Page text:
Sunday, November 14, 2010

expert advice: from's Parenting & Education Examiner Rhonda Cratty

I have been asked to write a post on the pros and cons of sending your children to accelerated schools. Not easy to answer because there are no sure-fired recipes, no guidelines, and no education that fits all highly gifted children. Each child needs instruction at their level.

There are many resources available, professionals who give individual intelligence and achievement tests; you, as well as your child’s teacher, will have an opportunity to express observations. It is with this data your child’s educational needs will be discovered.

Most educators in regular classrooms are able to individualize their curriculum within their classrooms. Not with more work, but deeper level questions using best practices.

Many parents entertain the idea of early admission or skipping grades, yet worry about the emotional impact. Again once you have found out your child’s educational needs, it depends on the child, largely on the emotional maturity of him/her. Remember he/she might be the smallest, last to get driver’s license, etc…This is a decision to make with your child’s school.

Nevertheless, there are situations where a child with exceptional ability runs into a “ceiling.” This might be the time to look into an accelerated school sometimes called a GT school. These schools are designed to research and implement best practices of acceleration and enrichment to increase the academic performance. They are atmospheres in which all students receive a challenging education. Students must be identified to be admitted into programs, usually schools have limited enrollment.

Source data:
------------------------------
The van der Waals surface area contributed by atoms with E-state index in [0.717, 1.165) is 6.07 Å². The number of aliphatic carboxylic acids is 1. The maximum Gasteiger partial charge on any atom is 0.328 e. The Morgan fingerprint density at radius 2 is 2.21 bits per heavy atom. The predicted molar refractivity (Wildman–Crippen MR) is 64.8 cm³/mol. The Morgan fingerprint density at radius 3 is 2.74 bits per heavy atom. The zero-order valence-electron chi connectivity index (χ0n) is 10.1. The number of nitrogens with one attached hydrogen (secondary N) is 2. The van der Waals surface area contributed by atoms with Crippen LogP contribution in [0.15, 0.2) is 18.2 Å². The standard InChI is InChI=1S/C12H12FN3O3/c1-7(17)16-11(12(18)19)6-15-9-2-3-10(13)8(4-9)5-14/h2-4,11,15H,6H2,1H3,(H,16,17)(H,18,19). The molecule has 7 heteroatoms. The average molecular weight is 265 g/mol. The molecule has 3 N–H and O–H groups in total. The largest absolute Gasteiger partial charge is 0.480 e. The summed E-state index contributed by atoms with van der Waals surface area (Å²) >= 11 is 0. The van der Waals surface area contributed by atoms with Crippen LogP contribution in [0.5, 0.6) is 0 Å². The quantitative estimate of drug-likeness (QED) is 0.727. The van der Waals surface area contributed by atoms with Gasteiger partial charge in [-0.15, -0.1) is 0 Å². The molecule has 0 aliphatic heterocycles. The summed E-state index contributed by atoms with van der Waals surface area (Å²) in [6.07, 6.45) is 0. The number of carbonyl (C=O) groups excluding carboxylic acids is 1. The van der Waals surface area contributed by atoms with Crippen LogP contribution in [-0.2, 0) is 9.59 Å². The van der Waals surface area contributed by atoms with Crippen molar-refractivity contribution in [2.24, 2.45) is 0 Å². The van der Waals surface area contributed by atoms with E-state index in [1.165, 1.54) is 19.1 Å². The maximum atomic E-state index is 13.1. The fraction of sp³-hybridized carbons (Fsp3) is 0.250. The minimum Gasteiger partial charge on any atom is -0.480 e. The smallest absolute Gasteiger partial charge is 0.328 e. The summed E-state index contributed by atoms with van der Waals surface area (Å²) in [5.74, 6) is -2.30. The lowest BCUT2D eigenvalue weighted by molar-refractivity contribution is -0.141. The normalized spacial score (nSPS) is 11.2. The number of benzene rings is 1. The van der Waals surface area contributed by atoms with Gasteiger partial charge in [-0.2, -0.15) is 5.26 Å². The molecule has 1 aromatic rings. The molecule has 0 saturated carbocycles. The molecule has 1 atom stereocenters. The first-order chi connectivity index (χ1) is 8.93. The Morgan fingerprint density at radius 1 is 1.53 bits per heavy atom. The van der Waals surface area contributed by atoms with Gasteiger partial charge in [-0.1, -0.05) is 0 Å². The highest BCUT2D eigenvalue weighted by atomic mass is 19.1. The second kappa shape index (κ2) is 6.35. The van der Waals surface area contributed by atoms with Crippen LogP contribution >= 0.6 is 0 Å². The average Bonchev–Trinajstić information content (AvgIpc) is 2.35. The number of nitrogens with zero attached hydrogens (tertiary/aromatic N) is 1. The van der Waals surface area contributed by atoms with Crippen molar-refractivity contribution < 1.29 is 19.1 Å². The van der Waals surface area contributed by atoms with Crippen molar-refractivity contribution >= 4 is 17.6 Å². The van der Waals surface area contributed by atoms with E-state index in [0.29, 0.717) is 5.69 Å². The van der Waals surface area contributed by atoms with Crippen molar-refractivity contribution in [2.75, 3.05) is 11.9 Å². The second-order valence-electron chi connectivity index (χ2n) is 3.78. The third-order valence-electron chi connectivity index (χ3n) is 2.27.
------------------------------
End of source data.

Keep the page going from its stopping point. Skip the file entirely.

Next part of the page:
It is difficult to attempt to evaluate the impact of a particular school environment on a child I have not worked with, however there are many environments to explore, such as a resource room, or ability grouping, or a particular instructional method such as creative problem solving, the range and diversity that is available to your child and the results of each is striking. Merely placing children in a particular setting, or providing them with a particular set of activities, does not necessarily lead to success. Changing the learning environment without changing the depth of lessons seems nonproductive. Further, lessons need a base in scope and sequence, and standards, not fluff that simply entertains.

A well-constructed acceleratedprogram brings gifted students together and provides them with an intellectually stimulating and important set of ideas, together with giving them practice to use their own ability to problem-find and problem-solve, with a solid scope and sequence seems to yield very positive measurable results, bringing about significant student learning gains in core areas of curriculum content.

You, as parents, are not alone. Turn to your child’s school, teachers, and principal to discover your child’s educational needs and where to find the services offered to students who are gifted or talented, or who, because of their abilities, have the potential for an extraordinary level of achievement; in doing so you will be helping your little one reach their personal best.